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  1. Abstract We report a timing analysis of near-infrared (NIR), X-ray, and submillimeter data during a 3 day coordinated campaign observing Sagittarius A*. Data were collected at 4.5 μ m with the Spitzer Space Telescope, 2–8 keV with the Chandra X-ray Observatory, 3–70 keV with NuSTAR, 340 GHz with ALMA, and 2.2 μ m with the GRAVITY instrument on the Very Large Telescope Interferometer. Two dates show moderate variability with no significant lags between the submillimeter and the infrared at 99% confidence. A moderately bright NIR flare ( F K ∼ 15 mJy) was captured on July 18 simultaneous with an X-ray flare ( F 2−10 keV ∼ 0.1 counts s −1 ) that most likely preceded bright submillimeter flux ( F 340 GHz ∼ 5.5 Jy) by about + 34 − 33 + 14 minutes at 99% confidence. The uncertainty in this lag is dominated by the fact that we did not observe the peak of the submillimeter emission. A synchrotron source cooled through adiabatic expansion can describe a rise in the submillimeter once the synchrotron self-Compton NIR and X-ray peaks have faded. This model predicts high GHz and THz fluxes at the time of the NIR/X-ray peak and electron densities well above those implied from average accretion rates for Sgr A*. However, the higher electron density postulated in this scenario would be in agreement with the idea that 2019 was an extraordinary epoch with a heightened accretion rate. Since the NIR and X-ray peaks can also be fit by a nonthermal synchrotron source with lower electron densities, we cannot rule out an unrelated chance coincidence of this bright submillimeter flare with the NIR/X-ray emission. 
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  2. ABSTRACT Sgr A* exhibits regular variability in its multiwavelength emission, including daily X-ray flares and roughly continuous near-infrared (NIR) flickering. The origin of this variability is still ambiguous since both inverse Compton and synchrotron emission are possible radiative mechanisms. The underlying particle distributions are also not well constrained, particularly the non-thermal contribution. In this work, we employ the GPU-accelerated general relativistic magnetohydrodynamics code H-AMR to perform a study of flare flux distributions, including the effect of particle acceleration for the first time in high-resolution 3D simulations of Sgr A*. For the particle acceleration, we use the general relativistic ray-tracing code bhoss to perform the radiative transfer, assuming a hybrid thermal+non-thermal electron energy distribution. We extract ∼60 h light curves in the sub-millimetre, NIR and X-ray wavebands, and compare the power spectra and the cumulative flux distributions of the light curves to statistical descriptions for Sgr A* flares. Our results indicate that non-thermal populations of electrons arising from turbulence-driven reconnection in weakly magnetized accretion flows lead to moderate NIR and X-ray flares and reasonably describe the X-ray flux distribution while fulfilling multiwavelength flux constraints. These models exhibit high rms per cent amplitudes, $\gtrsim 150{{\ \rm per\ cent}}$ both in the NIR and the X-rays, with changes in the accretion rate driving the 230 GHz flux variability, in agreement with Sgr A* observations.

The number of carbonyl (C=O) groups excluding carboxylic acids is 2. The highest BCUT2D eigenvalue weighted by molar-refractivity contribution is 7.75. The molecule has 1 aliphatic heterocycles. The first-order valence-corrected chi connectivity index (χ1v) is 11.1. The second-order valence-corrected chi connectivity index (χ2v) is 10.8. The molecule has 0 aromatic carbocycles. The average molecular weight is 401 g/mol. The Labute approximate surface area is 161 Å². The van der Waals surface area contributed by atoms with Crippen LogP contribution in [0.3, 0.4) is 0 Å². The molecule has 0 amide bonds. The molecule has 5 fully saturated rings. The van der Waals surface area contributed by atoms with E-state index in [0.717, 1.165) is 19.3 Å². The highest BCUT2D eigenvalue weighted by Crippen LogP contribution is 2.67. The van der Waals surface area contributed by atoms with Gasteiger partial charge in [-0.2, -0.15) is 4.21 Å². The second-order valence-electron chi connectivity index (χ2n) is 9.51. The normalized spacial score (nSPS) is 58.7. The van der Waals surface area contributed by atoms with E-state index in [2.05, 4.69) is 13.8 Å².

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  3. Context.3C 84 is a nearby radio source with a complex total intensity structure, showing linear polarisation and spectral patterns. A detailed investigation of the central engine region necessitates the use of very-long-baseline interferometry (VLBI) above the hitherto available maximum frequency of 86 GHz.

    Aims.Using ultrahigh resolution VLBI observations at the currently highest available frequency of 228 GHz, we aim to perform a direct detection of compact structures and understand the physical conditions in the compact region of 3C 84.

    Methods.We used Event Horizon Telescope (EHT) 228 GHz observations and, given the limited (u, v)-coverage, applied geometric model fitting to the data. Furthermore, we employed quasi-simultaneously observed, ancillary multi-frequency VLBI data for the source in order to carry out a comprehensive analysis of the core structure.

    Results.We report the detection of a highly ordered, strong magnetic field around the central, supermassive black hole of 3C 84. The brightness temperature analysis suggests that the system is in equipartition. We also determined a turnover frequency ofνm = (113 ± 4) GHz, a corresponding synchrotron self-absorbed magnetic field ofBSSA = (2.9 ± 1.6) G, and an equipartition magnetic field ofBeq = (5.2 ± 0.6) G. Three components are resolved with the highest fractional polarisation detected for this object (mnet = (17.0 ± 3.9)%). The positions of the components are compatible with those seen in low-frequency VLBI observations since 2017–2018. We report a steeply negative slope of the spectrum at 228 GHz. We used these findings to test existing models of jet formation, propagation, and Faraday rotation in 3C 84.